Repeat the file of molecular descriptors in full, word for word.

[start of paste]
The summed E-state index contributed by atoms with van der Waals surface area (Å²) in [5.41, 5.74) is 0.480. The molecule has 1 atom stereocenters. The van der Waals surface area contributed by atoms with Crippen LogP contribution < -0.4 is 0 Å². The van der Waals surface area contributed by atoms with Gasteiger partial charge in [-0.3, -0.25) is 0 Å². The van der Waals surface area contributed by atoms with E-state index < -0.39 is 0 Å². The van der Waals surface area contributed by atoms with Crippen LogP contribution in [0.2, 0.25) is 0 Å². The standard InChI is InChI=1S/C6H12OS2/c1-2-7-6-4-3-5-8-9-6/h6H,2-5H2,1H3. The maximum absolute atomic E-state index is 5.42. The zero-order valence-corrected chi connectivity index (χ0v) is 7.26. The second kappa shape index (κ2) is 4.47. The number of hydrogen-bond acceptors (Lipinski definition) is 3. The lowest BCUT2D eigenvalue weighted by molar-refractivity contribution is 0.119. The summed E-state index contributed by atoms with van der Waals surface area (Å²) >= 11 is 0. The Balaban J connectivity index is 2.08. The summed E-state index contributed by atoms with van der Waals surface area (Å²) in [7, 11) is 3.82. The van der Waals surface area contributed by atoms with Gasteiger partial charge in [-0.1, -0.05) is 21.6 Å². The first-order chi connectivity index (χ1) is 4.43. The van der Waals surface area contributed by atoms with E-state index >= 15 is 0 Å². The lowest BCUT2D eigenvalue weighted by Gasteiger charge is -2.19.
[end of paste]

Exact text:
The summed E-state index contributed by atoms with van der Waals surface area (Å²) in [5.41, 5.74) is 0.480. The molecule has 1 atom stereocenters. The van der Waals surface area contributed by atoms with Crippen LogP contribution < -0.4 is 0 Å². The van der Waals surface area contributed by atoms with Gasteiger partial charge in [-0.3, -0.25) is 0 Å². The van der Waals surface area contributed by atoms with E-state index < -0.39 is 0 Å². The van der Waals surface area contributed by atoms with Crippen LogP contribution in [0.2, 0.25) is 0 Å². The standard InChI is InChI=1S/C6H12OS2/c1-2-7-6-4-3-5-8-9-6/h6H,2-5H2,1H3. The maximum absolute atomic E-state index is 5.42. The zero-order valence-corrected chi connectivity index (χ0v) is 7.26. The second kappa shape index (κ2) is 4.47. The number of hydrogen-bond acceptors (Lipinski definition) is 3. The lowest BCUT2D eigenvalue weighted by molar-refractivity contribution is 0.119. The summed E-state index contributed by atoms with van der Waals surface area (Å²) >= 11 is 0. The Balaban J connectivity index is 2.08. The summed E-state index contributed by atoms with van der Waals surface area (Å²) in [7, 11) is 3.82. The van der Waals surface area contributed by atoms with Gasteiger partial charge in [-0.1, -0.05) is 21.6 Å². The first-order chi connectivity index (χ1) is 4.43. The van der Waals surface area contributed by atoms with E-state index >= 15 is 0 Å². The lowest BCUT2D eigenvalue weighted by Gasteiger charge is -2.19.